Aragorn Never Had an Identity Crisis

Jeffro wrote an interesting article today about true heroism that I want to share with you, because I agree but mostly because he makes an important distinction that seems to get lost today. You rarely find a solid hero these days that is honour bound. The troubled hero with a factory of personal issues that he must work through before he dies in some stupid sacrifice to redeem himself has become a trope that repeats way too often. And I get it makes for dramatic writing but it also becomes stale and irritating quickly.

We sometimes forget that in fictional worlds the idea is to make it feel and sound as real as possible. In war you dont have the luxery to work through your personal identity issues before doing what is right. You have to step up, no matter what, and do your duty. In other words, you sacrifice your emotional comfort zone because there is a calling higher than you and you must heed that calling.

This came up the other day, so I had to look it up. Any classic character that is adapted to contemporary media is consistently mutilated into something they’re not. Most recently this can be observed in the many edits made to Princess Leia and Luke Skywalker in Disney’s cartoon adaptation of the original Star Wars film. It seems a small thing, maybe, but this is how people that hate us actively rewrite our culture right in front of us. Plenty of well meaning people take the knockoff for the original while their imaginations are dimmed…

You can read the rest of the post here.

6 thoughts on “Aragorn Never Had an Identity Crisis

  1. To play devil’s advocate for a moment, Aragorn knew from the beginning that he was the true king of Gondor. Most of us don’t have that luxury. We have to identify the issues, decide which side we want to be on, then find the quality within ourselves to stand up and make a difference even though we’re terrified. It’s the same reason that Marvel is more popular than DC. The DC heroes are just that, heroes, standing atop the Daily Planet building, hands on their hips, looking smugly down on us mere mortals crawling below. The Marvel heroes have feet of clay. They have doubts. They wonder whether they can come up with the rent this month, or ever go on a normal date. They’re interesting, because they’re just like us, and they view their powers as a curse as well as a blessing. We can relate.

    That said, the ways that the modern hero is made to question himself has begun to look a bit like more of the same. That could certainly use some fresh eyes…

    Thanks for posting on the hard issues, though. You certainly got me thinking.


    1. Thanks for a great comment, Jack.

      I get what you are saying but my point is, and you seem to agree, that it’s getting old. The inner demon thing is well worn. Yet I know it serves a purpose. But as with any thing, if you overdo it, it becomes stale and works against the story because you end up with a soap opera instead of an action or adventure story beset with external challenges. And this is the root of the problem. They focus more on the drama instead of the challenges of the mission, which may include other characters not getting along etc., which on its own can also make for good drama.

      Duty and honour aren’t written codes of law that must be obeyed (although duty sometimes is). They are actions fueled by good intent to do something, despite one’s position in society. To take action when no one else wants to. To do so despite insecurity or identity issues. And sometimes they actually don’t have identity issues. Sometimes you get a blacksmith attacking a bad guy or going on a mission because it is the right thing to do and/or because there was no one else available.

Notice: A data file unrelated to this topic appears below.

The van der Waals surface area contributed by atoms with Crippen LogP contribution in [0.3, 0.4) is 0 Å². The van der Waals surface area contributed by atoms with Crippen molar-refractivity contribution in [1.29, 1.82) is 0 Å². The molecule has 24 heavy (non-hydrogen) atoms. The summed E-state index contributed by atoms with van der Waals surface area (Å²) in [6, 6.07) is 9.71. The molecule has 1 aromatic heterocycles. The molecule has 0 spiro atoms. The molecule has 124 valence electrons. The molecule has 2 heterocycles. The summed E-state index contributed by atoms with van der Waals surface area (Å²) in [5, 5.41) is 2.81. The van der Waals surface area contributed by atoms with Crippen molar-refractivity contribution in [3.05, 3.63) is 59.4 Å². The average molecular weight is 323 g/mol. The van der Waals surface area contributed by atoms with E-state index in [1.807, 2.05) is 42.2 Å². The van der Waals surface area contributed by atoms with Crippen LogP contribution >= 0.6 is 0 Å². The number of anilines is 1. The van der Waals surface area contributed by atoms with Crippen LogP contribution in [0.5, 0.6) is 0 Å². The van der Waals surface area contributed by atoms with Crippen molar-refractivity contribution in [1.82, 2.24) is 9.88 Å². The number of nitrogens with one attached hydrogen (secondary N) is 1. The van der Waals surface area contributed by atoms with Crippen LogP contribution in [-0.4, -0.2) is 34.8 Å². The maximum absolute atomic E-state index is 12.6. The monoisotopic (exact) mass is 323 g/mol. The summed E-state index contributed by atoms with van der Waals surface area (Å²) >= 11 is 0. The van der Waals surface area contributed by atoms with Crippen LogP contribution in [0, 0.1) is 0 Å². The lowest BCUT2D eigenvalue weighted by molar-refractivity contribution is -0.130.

2. This article and the one from Jeffro Johnson were good, and very timely considering how Game of Thrones is very much the best example of the kind of soap opera you mention in the above comment due to its overdoing of drama and rejection of heroism and goodness. I hope it at least disgusted people enough that we will return to telling the same kind of heroic tales we used to tell.


    1. My wife and I watched it tonight. Nihilistic and pointless come to mind. I don’t know if the hero will ever be reborn in future tales. I doubt it. Not with current tendencies and identity politics always creeping in. It’s up to us to bring the hero back and make people care again.


  3. Spot on, Woelf. Jackson’s treatment of Aragorn was one the worst manglings he did of JRRT. I think I remember reading that Jackson and Fran Walsh just didn’t believe in the sort of hero JRRT did and couldn’t write Aragorn that way.

    As to the tortured hero, it’s been done to death. Same for the nihilism of too much contemporary fantasy. I know these are all things we’ve all said for years, but it only seems to be getting worse. It also never feels legitimate or believable.

    Liked by 1 person

    1. And that was a pity because movie Aragorn was a revisionist ideal of Jackson. I say this as an admirer of the movies.

      If we can’t have happy endings in our fiction, where else will we get them? Fantasy is about the satisfaction of reading a good story where your emotional investment gets rewarded. You, the reader, should not be penalized for caring about a character.

      The real world is grim enough. If people want to write a grim tale, by all means, go ahead, but at least give your reader a hero to cheer for and a happy ending to put a smile on your face.


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